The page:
The 10 Best Patio Umbrellas

Updated March 09, 2018 by Melissa Harr

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We spent 42 hours on research, videography, and editing, to review the top picks for this wiki. No matter where you live, at the height of summer, the strong sun can make your outdoor space unbearably hot. The right patio umbrella can provide both a stylish addition to your deck or garden decor and a significant reduction in temperature. Our selection even includes models that come with built-in lighting for entertaining at night. When users buy our independently chosen editorial picks, we may earn commissions to support our work. Skip to the best patio umbrella on Amazon.

10. Tropishade Tropilight

The festive Tropishade Tropilight is available in five smart colors, all paired with warm amber lights to create the perfect ambiance for nighttime parties. It features an articulation locking button that holds it securely in place.
  • includes a low voltage adapter
  • must be plugged into a power source
  • canopy material is pretty thin
Brand Tropishade
Model 637B13
Weight 10.8 pounds
Rating 4.1 / 5.0

9. Destination Summer Round Solar

Loaded with bells and whistles, the Destination Summer Round Solar is large, at 11 feet in diameter, and bright, thanks to 24 LEDs. Its cantilever design lets it cover just about any table comfortably, while the steel frame helps it crank open effortlessly.
  • tough and hardy fabric
  • can rotate 360 degrees
  • on the more expensive side
Brand Destination Summer
Model pending
Weight 78.4 pounds
Rating 3.9 / 5.0

8. Sundale Outdoor Solar

If you're looking for a light-up model that comes in a variety of attractive colors, then the Sundale Outdoor Solar may be the practical choice. Each rib has four solar-powered LEDs on it that will last between 9 and 12 hours when fully charged.
  • velcro strap for storage
  • solar panel premounted on top
  • cloth fades too quickly
Brand Sundale Outdoor
Model PU017
Weight 14.9 pounds
Rating 3.7 / 5.0

7. Abba Patio Sunbrella

The extra robust canopy of the Abba Patio Sunbrella resists up to 98 percent of UV rays and is colorfast enough to handle cleaning with bleach. It also has a flap over the wind vent that serves to cover and protect the top of the pole when it is closed.
  • antique finishing
  • mid-range price
  • crank mechanism is too slow
Brand Abba Patio
Model AP9388CTBG
Weight 17 pounds
Rating 3.9 / 5.0

6. Trademark Innovations Half

The Trademark Innovations Half is unique in that it fits flush up against a doorway or wall, making it perfect for small backyards and condo balconies. Some buyers have noted occasional pinholes in the fabric, though, so it may not stand up well to the elements.
  • strong steel ribs
  • cranks smoothly
  • canopy could be better quality
Brand Trademark Innovations
Model PATUMB-HALF-TAN
Weight 10.8 pounds
Rating 4.7 / 5.0

5. Hampton Bay 9-Foot Aluminum

The Hampton Bay 9-Foot Aluminum doesn’t have tons of frills and embellishments. Instead, it offers you a solid addition to your outdoor furniture that is easy to operate, durable, and designed to give you exactly what you need, which is relief from the hot sun.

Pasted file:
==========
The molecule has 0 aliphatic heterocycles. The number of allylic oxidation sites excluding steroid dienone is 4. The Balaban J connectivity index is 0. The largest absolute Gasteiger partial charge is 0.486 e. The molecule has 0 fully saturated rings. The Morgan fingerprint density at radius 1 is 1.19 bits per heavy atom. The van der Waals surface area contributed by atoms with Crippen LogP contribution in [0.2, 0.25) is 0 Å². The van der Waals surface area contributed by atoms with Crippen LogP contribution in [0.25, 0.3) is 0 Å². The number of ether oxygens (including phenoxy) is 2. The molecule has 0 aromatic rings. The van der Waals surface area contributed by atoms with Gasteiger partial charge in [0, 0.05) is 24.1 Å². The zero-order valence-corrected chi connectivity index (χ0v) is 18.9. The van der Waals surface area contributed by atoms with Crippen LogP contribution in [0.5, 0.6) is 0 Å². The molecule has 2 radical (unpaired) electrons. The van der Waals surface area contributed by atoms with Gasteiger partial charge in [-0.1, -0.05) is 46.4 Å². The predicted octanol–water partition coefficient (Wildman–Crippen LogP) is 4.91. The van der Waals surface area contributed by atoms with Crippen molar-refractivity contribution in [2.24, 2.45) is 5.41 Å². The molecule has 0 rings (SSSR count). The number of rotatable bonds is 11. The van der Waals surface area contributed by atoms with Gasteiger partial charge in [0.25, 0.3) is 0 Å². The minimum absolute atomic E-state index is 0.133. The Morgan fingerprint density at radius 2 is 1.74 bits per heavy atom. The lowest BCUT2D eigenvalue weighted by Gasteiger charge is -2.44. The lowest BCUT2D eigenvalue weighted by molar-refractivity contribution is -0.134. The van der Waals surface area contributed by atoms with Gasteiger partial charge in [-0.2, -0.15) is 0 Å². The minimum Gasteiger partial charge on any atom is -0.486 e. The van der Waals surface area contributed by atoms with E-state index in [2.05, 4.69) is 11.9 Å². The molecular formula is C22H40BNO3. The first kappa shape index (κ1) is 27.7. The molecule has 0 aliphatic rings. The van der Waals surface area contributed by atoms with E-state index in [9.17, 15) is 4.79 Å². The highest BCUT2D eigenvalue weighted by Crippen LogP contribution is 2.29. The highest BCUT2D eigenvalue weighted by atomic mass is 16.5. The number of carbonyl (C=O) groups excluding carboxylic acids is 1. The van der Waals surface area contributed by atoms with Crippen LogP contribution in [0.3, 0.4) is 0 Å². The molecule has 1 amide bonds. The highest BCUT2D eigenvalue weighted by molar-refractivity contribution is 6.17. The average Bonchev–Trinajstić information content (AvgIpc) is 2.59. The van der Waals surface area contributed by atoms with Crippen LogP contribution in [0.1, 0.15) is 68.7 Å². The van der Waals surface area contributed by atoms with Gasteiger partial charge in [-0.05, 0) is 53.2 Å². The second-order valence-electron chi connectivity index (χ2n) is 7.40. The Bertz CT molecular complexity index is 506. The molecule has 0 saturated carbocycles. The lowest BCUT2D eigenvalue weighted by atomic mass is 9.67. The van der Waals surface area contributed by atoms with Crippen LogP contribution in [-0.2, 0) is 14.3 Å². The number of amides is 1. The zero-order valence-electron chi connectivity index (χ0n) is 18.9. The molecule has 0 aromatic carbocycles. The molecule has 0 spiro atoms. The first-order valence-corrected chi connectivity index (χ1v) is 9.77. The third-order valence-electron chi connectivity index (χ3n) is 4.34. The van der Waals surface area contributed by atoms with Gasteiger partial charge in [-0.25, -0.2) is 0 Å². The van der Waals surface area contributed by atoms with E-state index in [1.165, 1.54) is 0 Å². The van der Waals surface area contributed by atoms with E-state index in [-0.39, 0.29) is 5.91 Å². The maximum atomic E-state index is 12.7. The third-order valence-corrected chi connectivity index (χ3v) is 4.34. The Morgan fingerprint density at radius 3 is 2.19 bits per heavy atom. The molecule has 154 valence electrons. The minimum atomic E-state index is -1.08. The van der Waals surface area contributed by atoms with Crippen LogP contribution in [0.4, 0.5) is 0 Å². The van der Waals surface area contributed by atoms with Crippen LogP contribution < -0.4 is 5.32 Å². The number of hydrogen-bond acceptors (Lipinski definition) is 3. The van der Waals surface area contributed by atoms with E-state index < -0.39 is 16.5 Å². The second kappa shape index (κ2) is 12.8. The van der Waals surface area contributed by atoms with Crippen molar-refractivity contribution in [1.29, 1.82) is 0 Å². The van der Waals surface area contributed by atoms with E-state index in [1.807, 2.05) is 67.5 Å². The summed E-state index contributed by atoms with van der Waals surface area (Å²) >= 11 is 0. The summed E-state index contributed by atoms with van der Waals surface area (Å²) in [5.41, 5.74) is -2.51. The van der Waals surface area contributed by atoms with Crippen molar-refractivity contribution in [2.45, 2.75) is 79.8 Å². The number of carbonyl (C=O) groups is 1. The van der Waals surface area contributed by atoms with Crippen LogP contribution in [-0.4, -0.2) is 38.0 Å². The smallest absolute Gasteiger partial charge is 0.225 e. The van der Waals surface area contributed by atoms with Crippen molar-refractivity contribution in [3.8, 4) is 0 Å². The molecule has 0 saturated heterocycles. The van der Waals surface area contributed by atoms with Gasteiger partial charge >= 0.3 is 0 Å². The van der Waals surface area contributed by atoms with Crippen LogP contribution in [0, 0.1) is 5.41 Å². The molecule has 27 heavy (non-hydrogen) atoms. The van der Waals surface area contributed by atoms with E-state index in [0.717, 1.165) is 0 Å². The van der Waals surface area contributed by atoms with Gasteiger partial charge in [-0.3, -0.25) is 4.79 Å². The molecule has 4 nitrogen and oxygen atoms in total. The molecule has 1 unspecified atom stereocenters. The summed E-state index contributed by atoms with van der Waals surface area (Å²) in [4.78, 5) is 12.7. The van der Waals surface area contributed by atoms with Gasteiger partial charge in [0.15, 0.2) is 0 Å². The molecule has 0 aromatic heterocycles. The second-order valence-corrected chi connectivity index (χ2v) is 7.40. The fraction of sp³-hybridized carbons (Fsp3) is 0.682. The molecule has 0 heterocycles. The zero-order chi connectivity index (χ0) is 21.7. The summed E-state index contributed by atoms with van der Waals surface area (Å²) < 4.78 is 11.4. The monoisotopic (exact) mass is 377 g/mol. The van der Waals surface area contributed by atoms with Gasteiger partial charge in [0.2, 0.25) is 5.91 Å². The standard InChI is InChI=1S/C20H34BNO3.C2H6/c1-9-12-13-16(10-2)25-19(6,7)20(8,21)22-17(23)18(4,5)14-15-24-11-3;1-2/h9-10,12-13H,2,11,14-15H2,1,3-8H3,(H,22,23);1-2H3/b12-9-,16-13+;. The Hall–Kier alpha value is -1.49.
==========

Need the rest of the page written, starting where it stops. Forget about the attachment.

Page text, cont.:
• fabric resists stains and mildew
  • stylishly rich deep red
  • charcoal finish aluminum frame
Brand Hampton Bay
Model pending
Weight pending
Rating 4.0 / 5.0

4. Bayside21 Hula Thatched

Complement your tiki torches and piña coladas with this Bayside21 Hula Thatched. It’s covered in plastic raffia to give that luau aesthetic, while the canopy itself is supported by 16 fiberglass ribs for stability. You'll also get a carrying bag for transport.
  • vented to help it stay up in wind
  • good for pool parties
  • thatching could be a little thicker
Brand Bayside21
Model pending
Weight 13 pounds
Rating 4.5 / 5.0

3. Abba Patio 11-Foot Offset

The Abba Patio 11-Foot Offset includes an extra-sturdy pole and eight steel ribs that are specifically made to resist rust and corrosion, and the versatile cantilever design allows it to be used for large dining tables or lounging by the pool.
  • tilts to 5 different positions
  • comes with a storage cover
  • neutral tan fits almost any decor
Brand Abba Patio
Model APRC330T
Weight 74 pounds
Rating 4.6 / 5.0

2. Abba Patio Outdoor Push Button

It’s tough to beat the Abba Patio Outdoor Push Button when looking at value for the cost, since it offers great functionality without breaking the bank. Its 9-foot diameter shades tables seating between four and six people, while the vented canopy helps keep you cooler.
  • patriotic flag option available
  • fade-resistant polyester fabric
  • assembles with little trouble
Brand Abba Patio
Model AP9386CTR
Weight 17.1 pounds
Rating 4.9 / 5.0

1. Treasure Garden Deluxe Auto-Tilt

The Treasure Garden Deluxe Auto-Tilt has been designed with all of the best features for a long-lasting product, including a powder-coated aluminum frame, a Kevlar braided cable, and a high-performance Sunbrella fabric that comes with a 5-year warranty.
  • tilts up to 30 degrees
  • many colors available
  • resistant to rust
Brand Treasure Garden
Model UM8100-5404
Weight 17.8 pounds
Rating 4.7 / 5.0

Don't Succumb To The Melt